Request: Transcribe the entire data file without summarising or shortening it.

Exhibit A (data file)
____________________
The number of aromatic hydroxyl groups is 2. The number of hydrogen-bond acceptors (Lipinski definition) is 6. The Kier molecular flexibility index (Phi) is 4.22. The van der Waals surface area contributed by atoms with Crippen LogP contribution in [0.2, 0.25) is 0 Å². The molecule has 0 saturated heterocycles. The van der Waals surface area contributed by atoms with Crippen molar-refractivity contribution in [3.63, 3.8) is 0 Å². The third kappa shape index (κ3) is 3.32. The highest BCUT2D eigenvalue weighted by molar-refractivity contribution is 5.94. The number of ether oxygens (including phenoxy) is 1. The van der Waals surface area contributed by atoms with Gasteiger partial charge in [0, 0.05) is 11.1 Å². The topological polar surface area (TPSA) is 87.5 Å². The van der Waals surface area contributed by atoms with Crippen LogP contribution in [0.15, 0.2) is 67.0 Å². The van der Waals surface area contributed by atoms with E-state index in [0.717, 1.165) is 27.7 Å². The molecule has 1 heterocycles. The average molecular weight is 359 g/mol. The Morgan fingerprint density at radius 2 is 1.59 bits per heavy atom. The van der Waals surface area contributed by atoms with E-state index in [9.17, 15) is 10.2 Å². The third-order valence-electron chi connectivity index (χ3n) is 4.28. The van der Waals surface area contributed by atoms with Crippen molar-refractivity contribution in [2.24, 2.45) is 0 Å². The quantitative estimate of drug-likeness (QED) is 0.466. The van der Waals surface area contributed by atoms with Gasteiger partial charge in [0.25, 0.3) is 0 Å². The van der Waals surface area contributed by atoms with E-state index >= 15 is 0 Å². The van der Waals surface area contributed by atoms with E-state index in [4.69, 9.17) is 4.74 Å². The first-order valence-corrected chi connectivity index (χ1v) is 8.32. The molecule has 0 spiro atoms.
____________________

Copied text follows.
The number of aromatic hydroxyl groups is 2. The number of hydrogen-bond acceptors (Lipinski definition) is 6. The Kier molecular flexibility index (Phi) is 4.22. The van der Waals surface area contributed by atoms with Crippen LogP contribution in [0.2, 0.25) is 0 Å². The molecule has 0 saturated heterocycles. The van der Waals surface area contributed by atoms with Crippen molar-refractivity contribution in [3.63, 3.8) is 0 Å². The third kappa shape index (κ3) is 3.32. The highest BCUT2D eigenvalue weighted by molar-refractivity contribution is 5.94. The number of ether oxygens (including phenoxy) is 1. The van der Waals surface area contributed by atoms with Gasteiger partial charge in [0, 0.05) is 11.1 Å². The topological polar surface area (TPSA) is 87.5 Å². The van der Waals surface area contributed by atoms with Crippen LogP contribution in [0.15, 0.2) is 67.0 Å². The van der Waals surface area contributed by atoms with E-state index in [0.717, 1.165) is 27.7 Å². The molecule has 1 heterocycles. The average molecular weight is 359 g/mol. The Morgan fingerprint density at radius 2 is 1.59 bits per heavy atom. The van der Waals surface area contributed by atoms with E-state index in [9.17, 15) is 10.2 Å². The third-order valence-electron chi connectivity index (χ3n) is 4.28. The van der Waals surface area contributed by atoms with Crippen molar-refractivity contribution in [2.24, 2.45) is 0 Å². The quantitative estimate of drug-likeness (QED) is 0.466. The van der Waals surface area contributed by atoms with Gasteiger partial charge in [0.25, 0.3) is 0 Å². The van der Waals surface area contributed by atoms with E-state index >= 15 is 0 Å². The van der Waals surface area contributed by atoms with E-state index in [4.69, 9.17) is 4.74 Å². The first-order valence-corrected chi connectivity index (χ1v) is 8.32. The molecule has 0 spiro atoms.